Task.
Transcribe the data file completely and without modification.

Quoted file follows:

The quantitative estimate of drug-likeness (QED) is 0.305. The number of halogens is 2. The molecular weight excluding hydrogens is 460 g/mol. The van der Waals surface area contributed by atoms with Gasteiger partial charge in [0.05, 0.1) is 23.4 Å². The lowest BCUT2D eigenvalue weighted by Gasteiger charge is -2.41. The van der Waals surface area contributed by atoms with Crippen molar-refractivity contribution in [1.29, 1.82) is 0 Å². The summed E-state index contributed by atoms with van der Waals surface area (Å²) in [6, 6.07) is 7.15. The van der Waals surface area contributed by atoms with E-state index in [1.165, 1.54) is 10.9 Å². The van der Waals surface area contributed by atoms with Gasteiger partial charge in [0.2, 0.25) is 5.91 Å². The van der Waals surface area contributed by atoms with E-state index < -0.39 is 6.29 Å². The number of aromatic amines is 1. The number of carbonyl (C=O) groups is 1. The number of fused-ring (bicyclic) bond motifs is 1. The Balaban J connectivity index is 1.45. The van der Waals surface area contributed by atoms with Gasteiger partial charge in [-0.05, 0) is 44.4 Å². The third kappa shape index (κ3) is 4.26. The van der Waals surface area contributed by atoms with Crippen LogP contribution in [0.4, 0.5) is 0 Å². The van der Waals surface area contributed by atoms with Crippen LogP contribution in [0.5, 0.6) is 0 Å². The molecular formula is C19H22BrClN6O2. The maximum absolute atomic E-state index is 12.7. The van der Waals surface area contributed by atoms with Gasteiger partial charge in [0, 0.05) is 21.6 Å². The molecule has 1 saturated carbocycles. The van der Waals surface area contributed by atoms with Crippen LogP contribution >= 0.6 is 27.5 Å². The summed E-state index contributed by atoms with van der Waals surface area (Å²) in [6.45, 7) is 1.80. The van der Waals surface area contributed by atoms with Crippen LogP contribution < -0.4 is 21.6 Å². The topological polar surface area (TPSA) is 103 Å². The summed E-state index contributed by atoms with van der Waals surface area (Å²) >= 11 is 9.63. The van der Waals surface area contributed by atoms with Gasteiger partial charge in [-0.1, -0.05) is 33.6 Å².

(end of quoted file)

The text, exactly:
The quantitative estimate of drug-likeness (QED) is 0.305. The number of halogens is 2. The molecular weight excluding hydrogens is 460 g/mol. The van der Waals surface area contributed by atoms with Gasteiger partial charge in [0.05, 0.1) is 23.4 Å². The lowest BCUT2D eigenvalue weighted by Gasteiger charge is -2.41. The van der Waals surface area contributed by atoms with Crippen molar-refractivity contribution in [1.29, 1.82) is 0 Å². The summed E-state index contributed by atoms with van der Waals surface area (Å²) in [6, 6.07) is 7.15. The van der Waals surface area contributed by atoms with E-state index in [1.165, 1.54) is 10.9 Å². The van der Waals surface area contributed by atoms with Gasteiger partial charge in [0.2, 0.25) is 5.91 Å². The van der Waals surface area contributed by atoms with E-state index < -0.39 is 6.29 Å². The number of aromatic amines is 1. The number of carbonyl (C=O) groups is 1. The number of fused-ring (bicyclic) bond motifs is 1. The Balaban J connectivity index is 1.45. The van der Waals surface area contributed by atoms with Gasteiger partial charge in [-0.05, 0) is 44.4 Å². The third kappa shape index (κ3) is 4.26. The van der Waals surface area contributed by atoms with Crippen LogP contribution in [0.4, 0.5) is 0 Å². The van der Waals surface area contributed by atoms with Crippen LogP contribution in [0.5, 0.6) is 0 Å². The molecular formula is C19H22BrClN6O2. The maximum absolute atomic E-state index is 12.7. The van der Waals surface area contributed by atoms with Gasteiger partial charge in [0, 0.05) is 21.6 Å². The molecule has 1 saturated carbocycles. The van der Waals surface area contributed by atoms with Crippen LogP contribution >= 0.6 is 27.5 Å². The summed E-state index contributed by atoms with van der Waals surface area (Å²) in [6.45, 7) is 1.80. The van der Waals surface area contributed by atoms with Crippen LogP contribution < -0.4 is 21.6 Å². The topological polar surface area (TPSA) is 103 Å². The summed E-state index contributed by atoms with van der Waals surface area (Å²) >= 11 is 9.63. The van der Waals surface area contributed by atoms with Gasteiger partial charge in [-0.1, -0.05) is 33.6 Å².